How to Introduce a Puppy to Your Older Dog

Should you get a puppy if you have an older dog?

Jolanta Benal, CPDT-KA, CBCC-KA
4-minute read
Episode #110

Question # 5 – What Are Your Older Dog’s Signals That She Needs a Break?

Make sure your older dog gets a break from the puppy when she needs one. Although the occasional lip curl or snap may be normal, better things shouldn’t get that far. If Dogalini’s looking away from the pup, licking her lips, or moving to another part of the room, she’s signaling that she needs some time away. Give Puppalini a toilet break and then put him down for a nap in his crate or pen so there’s a physical barrier between him and Dogalini.

This is a kindness to Dogalini, and it’s also behaviorally wise. Some exceptionally persistent puppies won’t leave an older dog alone, and ignore her look-aways and lip-licks. It’s not the end of the world if the older dog blows her stack a couple of times and the puppy winds up on his back screaming but unhurt. But I never like to see dogs or puppies of any age repeatedly practicing either end of an aggressive display. It’s just not a social habit you want to develop. On the other hand, if your Dogalini is super-patient, the lesson for the puppy is that other dogs’ “Please stop now” signals can be ignored. In human terms, he’s learning to act like a bully.

Bottom Line - Puppies and Older Dogs Can Thrive Together

With a little management—okay, a lot of management, because, hey, puppy—a sweet young thing and a sweet old thing can thrive together. Just bear in mind that you, the brainy human, need to play emcee.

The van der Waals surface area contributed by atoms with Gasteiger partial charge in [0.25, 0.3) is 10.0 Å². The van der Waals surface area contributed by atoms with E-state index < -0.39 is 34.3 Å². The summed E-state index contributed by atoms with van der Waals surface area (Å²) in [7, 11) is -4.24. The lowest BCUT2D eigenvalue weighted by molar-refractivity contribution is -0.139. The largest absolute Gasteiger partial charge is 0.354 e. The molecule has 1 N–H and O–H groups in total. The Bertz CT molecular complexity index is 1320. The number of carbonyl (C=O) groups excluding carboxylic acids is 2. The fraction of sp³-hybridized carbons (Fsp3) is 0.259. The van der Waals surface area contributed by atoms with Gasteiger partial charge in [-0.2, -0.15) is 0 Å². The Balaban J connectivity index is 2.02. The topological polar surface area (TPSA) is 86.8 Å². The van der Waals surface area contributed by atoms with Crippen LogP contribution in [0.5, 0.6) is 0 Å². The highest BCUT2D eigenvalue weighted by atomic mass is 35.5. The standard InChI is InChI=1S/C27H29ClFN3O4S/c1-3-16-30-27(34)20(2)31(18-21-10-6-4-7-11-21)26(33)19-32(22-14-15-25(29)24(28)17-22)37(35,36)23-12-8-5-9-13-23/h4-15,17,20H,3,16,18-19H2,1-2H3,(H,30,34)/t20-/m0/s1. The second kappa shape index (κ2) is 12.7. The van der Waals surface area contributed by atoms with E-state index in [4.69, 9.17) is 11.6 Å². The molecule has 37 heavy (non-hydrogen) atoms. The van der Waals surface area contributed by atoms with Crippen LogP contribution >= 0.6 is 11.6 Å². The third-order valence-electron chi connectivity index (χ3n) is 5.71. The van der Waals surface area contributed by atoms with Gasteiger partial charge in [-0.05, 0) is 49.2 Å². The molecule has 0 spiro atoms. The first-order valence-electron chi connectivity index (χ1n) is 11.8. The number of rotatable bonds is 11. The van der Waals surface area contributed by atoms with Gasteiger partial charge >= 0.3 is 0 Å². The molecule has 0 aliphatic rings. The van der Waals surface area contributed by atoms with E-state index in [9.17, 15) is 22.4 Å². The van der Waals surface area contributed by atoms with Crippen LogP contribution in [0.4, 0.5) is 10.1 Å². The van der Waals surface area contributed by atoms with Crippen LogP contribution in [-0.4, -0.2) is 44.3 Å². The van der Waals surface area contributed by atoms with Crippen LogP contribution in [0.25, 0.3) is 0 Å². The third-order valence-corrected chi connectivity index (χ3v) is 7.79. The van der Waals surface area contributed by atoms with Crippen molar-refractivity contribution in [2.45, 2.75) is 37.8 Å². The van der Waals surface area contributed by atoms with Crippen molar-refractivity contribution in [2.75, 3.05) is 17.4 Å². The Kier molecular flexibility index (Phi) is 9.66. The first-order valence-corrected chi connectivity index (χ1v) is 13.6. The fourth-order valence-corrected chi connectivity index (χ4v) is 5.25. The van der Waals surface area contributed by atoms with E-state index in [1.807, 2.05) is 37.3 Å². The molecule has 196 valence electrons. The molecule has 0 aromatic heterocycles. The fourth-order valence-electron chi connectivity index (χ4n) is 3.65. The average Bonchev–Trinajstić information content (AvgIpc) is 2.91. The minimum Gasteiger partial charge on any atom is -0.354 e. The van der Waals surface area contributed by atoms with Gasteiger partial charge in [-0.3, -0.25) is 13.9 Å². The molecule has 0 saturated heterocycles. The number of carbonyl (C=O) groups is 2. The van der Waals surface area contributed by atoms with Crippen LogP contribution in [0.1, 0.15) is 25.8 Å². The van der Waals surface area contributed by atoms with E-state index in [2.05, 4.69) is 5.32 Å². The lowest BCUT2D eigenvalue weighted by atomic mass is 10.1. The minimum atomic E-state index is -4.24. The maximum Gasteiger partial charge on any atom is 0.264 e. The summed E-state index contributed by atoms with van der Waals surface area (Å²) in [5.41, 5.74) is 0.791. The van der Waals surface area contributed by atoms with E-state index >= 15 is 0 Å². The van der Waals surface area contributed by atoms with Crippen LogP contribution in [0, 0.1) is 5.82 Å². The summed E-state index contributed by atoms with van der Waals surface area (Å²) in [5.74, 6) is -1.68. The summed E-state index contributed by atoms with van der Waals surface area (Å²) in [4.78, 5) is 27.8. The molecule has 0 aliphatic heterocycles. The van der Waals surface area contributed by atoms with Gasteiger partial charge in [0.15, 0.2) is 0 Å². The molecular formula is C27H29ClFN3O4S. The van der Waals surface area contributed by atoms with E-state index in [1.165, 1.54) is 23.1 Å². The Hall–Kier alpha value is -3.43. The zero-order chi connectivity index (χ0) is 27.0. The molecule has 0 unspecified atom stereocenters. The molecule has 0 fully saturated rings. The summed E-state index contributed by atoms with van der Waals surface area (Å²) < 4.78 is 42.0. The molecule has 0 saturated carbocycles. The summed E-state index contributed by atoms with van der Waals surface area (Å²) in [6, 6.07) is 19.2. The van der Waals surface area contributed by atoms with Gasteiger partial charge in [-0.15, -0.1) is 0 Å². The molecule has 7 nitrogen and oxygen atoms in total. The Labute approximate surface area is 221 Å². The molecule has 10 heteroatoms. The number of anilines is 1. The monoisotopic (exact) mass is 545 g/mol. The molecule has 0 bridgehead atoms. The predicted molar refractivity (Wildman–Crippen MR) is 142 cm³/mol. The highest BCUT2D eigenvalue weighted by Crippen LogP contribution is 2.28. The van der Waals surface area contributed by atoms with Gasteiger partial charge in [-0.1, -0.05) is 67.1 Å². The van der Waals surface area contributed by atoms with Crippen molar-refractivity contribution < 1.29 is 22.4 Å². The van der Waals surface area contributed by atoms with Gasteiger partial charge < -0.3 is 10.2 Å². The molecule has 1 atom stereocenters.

Have you had success in bringing a puppy into the home of an older dog? Tell us about it in Comments. As always, send comments and questions to dogtrainer@quickanddirtytips.com. And you can talk to me on Facebook, where, amazingly enough, I’m The Dog Trainer. Dogalini is me on Twitter. Thanks for reading, and have a great week.

Image courtesy of Shutterstock


About the Author

Jolanta Benal, CPDT-KA, CBCC-KA

Jolanta holds professional certifications in both training and behavior counseling and belongs to the Association of Professional Dog Trainers and the International Association of Animal Behavior Consultants. She also volunteered with Pet Help Partners, a program of the Humane Society of the United States that works to prevent pet relinquishment. Her approach is generally behaviorist (Pavlovian, Skinnerian and post-Skinnerian learning theory) with a big helping of ethology (animal behavior as observed in non-experimental settings).